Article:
Michael Morell was deputy director of the CIA from 2010 to 2013 and twice its acting director during that period. He is also a contributing columnist for The Post. Marc Polymeropoulos was a career CIA operations officer; his last assignment was as acting chief of operations for the mission center that covers Russia.

When Russian intelligence officers score big wins against the United States, they are typically rewarded with medals. We are certain that a lot of medals were handed out in Moscow after the 2016 U.S. presidential campaign.

That’s one of our conclusions after reading the Senate Intelligence Committee’s fifth, and last, report in its series on the Russian attack against our democracy four years ago. This report, released last week, covered the counterintelligence aspect of the covert war waged by Russian President Vladimir Putin against us — trying both to obtain private information from the Trump campaign and to influence the views of the campaign and the policies of a new administration.

As we — two former intelligence officers, one a career analyst and the other a career operations officer — read the report, five points occurred to us.

First, this report, like the four before it, is bipartisan. In this age, it is reassuring and even encouraging to see Republicans and Democrats work together on an issue that so directly threatens our national security.

Second, this report makes clear that Putin’s objectives in interfering in 2016 were to undermine Hillary Clinton as a candidate and if she won, as president; help Donald Trump’s candidacy; and weaken our democracy. This is now not only the conclusion of the full Senate committee but also of the intelligence community and the Mueller investigation.

While we will never know to what extent Russia actually swung votes in Trump’s favor, we can put to rest forever that Putin’s motivation was to do just that.

Third, it is clear from the report that Russia mounted a classic and multifaceted human intelligence operation against the Trump campaign. The report provides a blueprint for how an intelligence operation works.

An intelligence organization — whether it is Russian, Iranian or American — looks at potential agent candidates, who can be witting or unwitting, with three key factors in mind: access, vulnerabilities and motivation.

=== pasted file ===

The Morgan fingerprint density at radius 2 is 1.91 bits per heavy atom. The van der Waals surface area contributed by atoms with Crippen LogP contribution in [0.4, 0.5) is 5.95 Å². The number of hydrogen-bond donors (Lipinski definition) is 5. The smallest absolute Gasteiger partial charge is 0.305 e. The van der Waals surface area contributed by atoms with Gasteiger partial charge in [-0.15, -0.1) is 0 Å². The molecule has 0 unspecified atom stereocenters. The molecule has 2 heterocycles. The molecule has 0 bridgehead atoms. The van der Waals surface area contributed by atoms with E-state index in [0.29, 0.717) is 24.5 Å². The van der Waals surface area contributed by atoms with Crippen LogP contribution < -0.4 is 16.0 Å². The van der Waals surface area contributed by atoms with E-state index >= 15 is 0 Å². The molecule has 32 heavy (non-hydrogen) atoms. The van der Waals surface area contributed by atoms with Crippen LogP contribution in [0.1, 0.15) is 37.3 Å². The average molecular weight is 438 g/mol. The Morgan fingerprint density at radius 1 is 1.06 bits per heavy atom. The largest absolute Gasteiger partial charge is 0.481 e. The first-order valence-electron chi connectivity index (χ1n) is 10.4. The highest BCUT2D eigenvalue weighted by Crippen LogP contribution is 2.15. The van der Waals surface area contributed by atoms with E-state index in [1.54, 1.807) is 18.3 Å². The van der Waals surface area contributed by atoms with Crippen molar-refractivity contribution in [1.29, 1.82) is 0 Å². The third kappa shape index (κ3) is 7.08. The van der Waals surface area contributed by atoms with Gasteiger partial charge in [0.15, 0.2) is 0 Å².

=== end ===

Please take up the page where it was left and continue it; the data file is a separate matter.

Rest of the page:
Access means an individual has the potential to either obtain protected information or conduct an influence operation due to his or her proximity to those in power. Access can be developed over time, but the ideal agents are those in place now and can obtain information or conduct tasks in the daily course of business. Vulnerabilities include a mix of ideological, financial and ego-driven characteristics that ultimately drive someone to cooperate with an intelligence service. Finally, motivation is that extra special cause that kicks in that drives an agent to succeed.

The U.S. individuals reviewed in the Senate report checked all three boxes. Paul Manafort was the campaign chairman in direct touch with a Russian business associate, who the Senate report states was a Russian intelligence officer; Manafort was passing the Russians campaign strategy and polling data. Roger Stone was the conduit to WikiLeaks who updated Trump on its activities that ultimately resulted in the publication of damaging information about Clinton. Stone, too, had direct contact with Russian intelligence, and now we know from the Senate report that WikiLeaks knew it was part of a Russian intelligence operation. The list goes on.

Fourth, the targeted Americans made it easy for the Russians. It appears there was nary a meeting that the Russians put in front of the Trump campaign that anyone turned down. According to the Senate report and a New York Times analysis, Trump and 18 of his associates had at least 140 contacts with Russian nationals and WikiLeaks, or their intermediaries. That is an extraordinary number for an intelligence operation against a “hard target,” in this case, the United States.

At the CIA, we used the term “overturning rocks” to indicate the hard, long, tedious work that entails finding and meeting the right agent candidates, particularly our adversaries. In this case, the Russians probably could not believe their luck at how many Americans in the Trump orbit were taking the bait.

We can only imagine the wall charts at the headquarters of the Russian intelligence agencies SVR, FSB and GRU, listing the inroads to individuals within the Trump campaign and Russian success with so many of them.

This is undoubtedly the work for which Russian intelligence officers earned medals.

The ease with which the Russians operated was due to a combination of factors — naivete on the part of the individuals approached, the pursuit of financial interests on the part of those persons, a win-at-all cost mentality, and above all, a lack of a moral compass.

Fifth, we only know what we know. Counterintelligence investigators do not have access to the other side; one can’t subpoena documents from the Russian government or interview Russian intelligence officers. Historically, we’ve learned the full truth in counterintelligence cases only when someone from the other side tells us.

This means that it might take years, if ever, to understand the totality of what the Russians and their American contacts did, whether any Americans were actually recruited and paid as Russian spies; whether any are still working for the Russians today; and how much of the same is going on today.

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